How To Set Up Snowboarding Bindings

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The way you set up your snowboard bindings can make a huge difference to the way your snowboard feels when you ride it. If can get the right binding position for your weight, height, physical condition and riding preferences, then you are on the right track, because this is very important. In order to do this, you need to understand some things about setting up your snowboard bindings.

First things first: you need to know if you are a ‘regular’ or a ‘goofy’. This refers to which foot you are comfortable putting forward to act as the leading foot. If you have your left foot forward, you are a regular, but if you prefer the right foot forward, you have a goofy stance.

If you do not know, then a trick is to put a small item on the floor and jump over it one leg after the other. Your lead foot is most likely the leg you put in front of you.

It is a common mistake for riders to put the snowboard bindings the wrong way around, that is, with the buckles on the inside. What you need to do is double-check first that your front binding faces the nose before you prepare to fix the buckles down. This is so that the ratchets are snagged on the outside of your boot.

You can adjust the angle of your bindings using your insert disks by holding the bindings and pushing the disk up from underneath your fingers.

Note that there are numbers on the disk and that every notch is normally three degrees. What you can do is to rotate the disk until your selected angle is facing the marker on the baseplate.

Next, allow it to settle back into place like a cog. After that, gently line up your binding over your selected insert holes and put a washer and screw on top of each hole.

Lightly screw down the first one and do it again for the other three. When you do this, it means you have a bit of a wriggle-room to line up every thread.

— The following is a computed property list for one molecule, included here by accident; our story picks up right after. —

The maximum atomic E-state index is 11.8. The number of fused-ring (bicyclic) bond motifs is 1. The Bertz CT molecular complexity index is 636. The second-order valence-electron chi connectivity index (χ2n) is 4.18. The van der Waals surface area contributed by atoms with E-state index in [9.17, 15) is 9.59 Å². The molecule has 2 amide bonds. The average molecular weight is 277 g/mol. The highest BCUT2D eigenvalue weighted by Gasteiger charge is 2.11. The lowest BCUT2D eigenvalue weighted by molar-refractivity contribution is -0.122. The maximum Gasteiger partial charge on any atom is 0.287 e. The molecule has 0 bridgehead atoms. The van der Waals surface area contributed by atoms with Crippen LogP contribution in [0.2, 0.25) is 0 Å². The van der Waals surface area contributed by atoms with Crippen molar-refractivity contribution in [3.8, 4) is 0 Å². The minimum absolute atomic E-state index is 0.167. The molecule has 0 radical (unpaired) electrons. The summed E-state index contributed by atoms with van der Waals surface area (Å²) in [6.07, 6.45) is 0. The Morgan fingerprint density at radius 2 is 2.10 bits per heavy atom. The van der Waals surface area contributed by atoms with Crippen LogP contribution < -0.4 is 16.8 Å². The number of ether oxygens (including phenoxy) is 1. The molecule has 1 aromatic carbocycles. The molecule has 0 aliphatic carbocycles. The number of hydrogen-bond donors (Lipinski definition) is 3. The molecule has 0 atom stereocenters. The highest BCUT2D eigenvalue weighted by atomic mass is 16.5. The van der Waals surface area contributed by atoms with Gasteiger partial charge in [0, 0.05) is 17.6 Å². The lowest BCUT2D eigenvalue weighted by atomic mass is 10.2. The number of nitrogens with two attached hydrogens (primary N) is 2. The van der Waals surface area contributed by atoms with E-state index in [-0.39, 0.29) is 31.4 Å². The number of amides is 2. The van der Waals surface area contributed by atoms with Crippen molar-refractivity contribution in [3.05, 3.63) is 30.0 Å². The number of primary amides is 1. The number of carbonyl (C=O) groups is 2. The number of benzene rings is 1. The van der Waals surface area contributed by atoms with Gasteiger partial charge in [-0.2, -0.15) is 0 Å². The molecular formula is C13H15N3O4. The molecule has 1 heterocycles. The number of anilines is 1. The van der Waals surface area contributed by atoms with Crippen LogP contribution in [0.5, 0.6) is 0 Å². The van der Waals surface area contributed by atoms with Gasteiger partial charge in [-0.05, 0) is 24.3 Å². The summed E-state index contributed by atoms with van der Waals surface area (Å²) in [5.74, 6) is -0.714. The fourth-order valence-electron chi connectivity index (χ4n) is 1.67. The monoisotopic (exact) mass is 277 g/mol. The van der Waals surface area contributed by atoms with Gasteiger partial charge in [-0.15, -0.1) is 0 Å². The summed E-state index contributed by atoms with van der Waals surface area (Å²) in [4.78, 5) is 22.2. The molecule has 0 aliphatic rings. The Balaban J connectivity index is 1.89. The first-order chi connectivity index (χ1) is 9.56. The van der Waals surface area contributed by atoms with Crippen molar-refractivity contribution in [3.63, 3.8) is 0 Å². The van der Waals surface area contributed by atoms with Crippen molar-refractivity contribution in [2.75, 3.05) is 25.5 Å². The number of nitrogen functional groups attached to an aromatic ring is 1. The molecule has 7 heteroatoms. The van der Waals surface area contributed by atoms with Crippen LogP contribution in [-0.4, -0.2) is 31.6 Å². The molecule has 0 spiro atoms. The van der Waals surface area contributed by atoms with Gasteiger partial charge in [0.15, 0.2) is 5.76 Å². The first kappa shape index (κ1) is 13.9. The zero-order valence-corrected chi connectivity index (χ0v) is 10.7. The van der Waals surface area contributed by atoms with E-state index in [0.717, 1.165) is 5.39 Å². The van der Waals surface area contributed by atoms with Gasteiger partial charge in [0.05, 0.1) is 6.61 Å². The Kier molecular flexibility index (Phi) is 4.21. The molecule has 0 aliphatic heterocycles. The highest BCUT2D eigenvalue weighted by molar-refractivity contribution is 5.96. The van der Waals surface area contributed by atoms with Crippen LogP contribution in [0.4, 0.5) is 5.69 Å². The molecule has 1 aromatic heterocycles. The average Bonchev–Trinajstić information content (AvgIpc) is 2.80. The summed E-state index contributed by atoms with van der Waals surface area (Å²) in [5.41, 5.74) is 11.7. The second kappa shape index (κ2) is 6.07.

When all the four screws are engaged, you can tightly screw them down. Flip the footbed down and push it strongly into place. Next, strap yourself into your board and check how it feels. If something feels odd, adjust the angles or width.

Take note that there may be bindings that require adjusting the toe ramps in order to pair up with the size of your boot. If this is the case, place your boot in the binding and alter the toe ramp to line up below the ball of your toes. This assures that you get suitable leverage when riding.

A very important thing to remember is to not to tighten your screws too much and avoid using a bonding adhesive like Loctite because this may invalidate your snowboard warranty.

Another thing to remember if you want to set up your snowboard bindings the right way is your snowboard stance. It must be around shoulder width with roughly a 15 degree angle on your front binding, and zero degrees on the back.

Find the most comfortable angle for you and experiment to discover your preference. Boards and bindings almost always have a standardized mounting system and they also are compatible most of the time. If you are still not sure, you can go to a local shop to ask them.

You can also center your stance on the board if you want to ride park. Just add a negative angle on the back binding as this produces a little ‘duck’ stance for riding switch.

Next, set your stance back to make more float and longer nose for powder days. As you progress, play around with your stance and discover what is more comfortable with you. This might mean having a bigger or smaller angle, or a narrower or wider angle.

Now that you are all set up and ready to ride, observe the things you want to change as you snowboard. Is your stance too narrow or wide? Do you feel that your knees are hurting because of your angles? Keep experimenting and playing around with your set up to get that perfect measurement!

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